Codexis announces carbon capture progress at ARPA-E summit
The program is supported by an ARPA-E Recovery Act program grant
Redwood City, Calif., February 28, 2011 — At the ARPA-E Energy Innovation Summit today in Washington, D.C., Codexis, Inc. will announce significant progress towards developing economical, commercial scale technology to reduce carbon dioxide emissions from coal-fired power plants.
"Current carbon capture technology is inefficient and costly, hindering large scale deployment," said Alan Shaw, Ph.D., president and CEO. "It can nearly double the cost of electricity produced by a coal-fired power plant, and decrease the amount of total plant electricity output. Using Codexis technology, power plant operators may be able to use more efficient capture methods to decrease the cost of carbon capture. This, in turn, could lead to wider adoption of this important technology solution."
The data will be presented today in a poster session and tomorrow in a presentation by James Lalonde, Ph.D., Codexis' Vice President of Biochemistry and Engineering Research and Development. Codexis is jointly developing the technology with CO2 Solution, Inc., Quebec, Canada.
The grant supports development of custom enzymes to decrease energy needed to capture CO2 from coal-fired power plants. Enzymes developed by Codexis under the grant have been shown to be functional and stable in relatively inexpensive and energy efficient solvents for 24 hours at temperatures up to 75 degrees Celsius.
Use of these solvents with fully developed enzymes is expected to reduce the energy needed to capture CO2 within the plant by 30 percent.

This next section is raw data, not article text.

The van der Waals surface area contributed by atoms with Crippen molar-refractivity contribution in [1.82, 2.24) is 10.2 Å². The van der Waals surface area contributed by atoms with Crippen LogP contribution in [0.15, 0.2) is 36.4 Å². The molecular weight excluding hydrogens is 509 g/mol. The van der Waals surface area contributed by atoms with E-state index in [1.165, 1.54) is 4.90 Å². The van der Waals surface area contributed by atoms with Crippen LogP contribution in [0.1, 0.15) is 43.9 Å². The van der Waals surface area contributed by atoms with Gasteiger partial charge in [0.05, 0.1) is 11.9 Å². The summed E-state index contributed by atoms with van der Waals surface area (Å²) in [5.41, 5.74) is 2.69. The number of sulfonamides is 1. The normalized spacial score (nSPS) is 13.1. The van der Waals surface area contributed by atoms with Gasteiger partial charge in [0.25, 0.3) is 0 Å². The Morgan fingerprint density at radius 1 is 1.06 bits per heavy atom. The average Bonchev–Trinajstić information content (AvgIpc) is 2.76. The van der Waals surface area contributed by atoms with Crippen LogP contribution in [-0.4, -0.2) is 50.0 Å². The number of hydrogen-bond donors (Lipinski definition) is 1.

This performance is essential to reaching a key goal of the program — using improved technology to reduce the incremental cost of electricity with carbon capture from an 80 percent increase using presently available technology to no more than a 35 percent increase.
These reductions are possible through development of customized carbonic anhydrase (CA) enzymes, or biocatalysts. CA is an enzyme which catalyzes the transfer of carbon dioxide in nature — for example, CA enables carbon dioxide to be released from blood into the lungs during respiration.
However, the natural enzyme does not function at the high temperatures and harsh industrial conditions in coal-fired power plant flue gas. In research being presented this week, enzyme performance has been improved by about 100,000 times over natural forms of the CA enzyme.
In May 2010, Codexis was selected to receive up to a $4.7 million ARPA-E Recovery Act program grant from the U.S. Department of Energy for development of innovative technology to remove carbon dioxide from coal-fired power plant emissions. The grant was one of 37 research projects which the DoE said "could fundamentally change the way the country uses and produces energy."
Codexis is a clean technology company. Codexis develops optimized biocatalysts that make industrial processes faster, cleaner and more efficient. Codexis' technology is commercialized with leading global pharmaceutical companies and in development for advanced biofuels with Shell and in carbon capture.